“We must realise that our new position as the leading economy in Africa places some heavy responsibilities on the country.”
A former Head of State, Ernest Shonekan, on Tuesday said sea piracy and armed robbery were responsible for the underdevelopment of the nation’s maritime industry.
Mr. Shonekan, who said this at the opening of the 13th Maritime Seminar for Judges in Abuja, added that the unwholesome activities were giving the nation bad name in the international community.
The former head of state, who is the Chairman of the three-day seminar, said that the negative activities in the industry were affecting the nation’s economy.
“Nigeria needs to collaborate with other African countries like Sao Tome and Principe, Benin Republic, Congo, Angola, Mozambique and the land-locked countries to tackle critical issues in the maritime industry,’’ he said.
The former head of state said the nations should also be able to adopt common policies.
“We must realise that our new position as the leading economy in Africa places some heavy responsibilities on the country,” Mr. Shonekan said.
Mr. Shonekan said about 90 per cent of trading activities in many countries was carried out on the sea, adding that with increasing global population, the volume of trade carried out on the seas was increasing.
“Apart from global trade, more oil and gas exploration and production activities are done on the seas now than before.
“Bigger vessels are being deployed to cope with the need to move raw materials and finished goods across the seas,” Mr. Shonekan said.
He said that globalisation, technology, and Internet had revolutionised economic activities across the world, pointing out that this had resulted to higher volume of trade among countries.
Mr. Shonekan said this had also resulted to complexities of trade among countries and trading partners across the world.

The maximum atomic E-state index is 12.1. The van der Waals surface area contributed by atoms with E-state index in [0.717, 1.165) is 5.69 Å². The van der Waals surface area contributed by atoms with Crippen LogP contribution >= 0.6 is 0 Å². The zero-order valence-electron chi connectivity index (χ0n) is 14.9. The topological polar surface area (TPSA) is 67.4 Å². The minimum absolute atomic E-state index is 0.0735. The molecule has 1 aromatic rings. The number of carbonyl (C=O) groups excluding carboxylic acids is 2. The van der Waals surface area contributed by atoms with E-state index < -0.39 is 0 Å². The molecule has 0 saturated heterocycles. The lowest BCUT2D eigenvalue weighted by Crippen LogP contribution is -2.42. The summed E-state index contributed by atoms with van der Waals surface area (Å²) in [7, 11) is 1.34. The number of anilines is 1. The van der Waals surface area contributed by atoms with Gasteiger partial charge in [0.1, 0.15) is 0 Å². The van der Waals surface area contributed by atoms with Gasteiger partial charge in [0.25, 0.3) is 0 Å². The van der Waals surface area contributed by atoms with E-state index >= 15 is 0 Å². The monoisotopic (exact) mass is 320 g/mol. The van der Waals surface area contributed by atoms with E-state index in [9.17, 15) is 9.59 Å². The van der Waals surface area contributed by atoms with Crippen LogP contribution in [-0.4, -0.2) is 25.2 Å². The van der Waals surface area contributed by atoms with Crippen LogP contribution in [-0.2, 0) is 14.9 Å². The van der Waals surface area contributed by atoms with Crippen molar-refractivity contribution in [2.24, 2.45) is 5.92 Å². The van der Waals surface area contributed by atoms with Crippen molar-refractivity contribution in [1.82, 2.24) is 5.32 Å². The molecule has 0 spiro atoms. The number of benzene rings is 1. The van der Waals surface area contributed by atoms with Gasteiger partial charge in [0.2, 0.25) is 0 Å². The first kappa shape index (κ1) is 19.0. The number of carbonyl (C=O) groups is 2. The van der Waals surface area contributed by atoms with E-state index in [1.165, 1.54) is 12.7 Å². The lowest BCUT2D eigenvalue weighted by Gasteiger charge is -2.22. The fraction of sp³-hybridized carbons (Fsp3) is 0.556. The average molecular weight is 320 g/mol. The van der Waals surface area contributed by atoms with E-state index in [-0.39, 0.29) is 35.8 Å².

The former head of state stressed the need for legal interpretation of many provisions of the Admiralty Law.
He said Nigeria was the leading oil producer in Africa, adding that 90 per cent of the nation’s foreign earnings was from the oil and gas sector.
He said with the rapid growth of the nation’s oil and gas sector, much of the oil and gas production over the years shifted to the deep sea blocks where the nation had huge reserves.
Mr. Shonekan said increased activities in the deep sea blocks also had their legal implications.
He said this had made the maritime seminar, which focused on maritime sector, very relevant to operators in the industry. He said the seminar would also focus on sea piracy, maritime boundaries, charter parties, lay time and demurrage.
He said participants would also do an overview of section 20 of the Admiralty Jurisdiction of the Federal High Court.
He listed others areas of focus as liability of terminal operators and marine insurance in relation to oil and gas.
Mr. Shonekan, however, said there was need for quick dispensation of justice on issues affecting the maritime industry. He said this was important because of the dynamics of the maritime environment.
He urged key operators and other stakeholders in the industry to brace up and update themselves on the new ideas, information and technologies that were emerging.
The former head of state, however, urged stakeholders to also adapt to the changes, while legal aspects were handled by the judicial system.
The theme of the seminar, jointly organised by the Nigerian Shippers’ Council, NSC, and the National Judicial Institute, NJI, is “sustainable development in the maritime sector’’.
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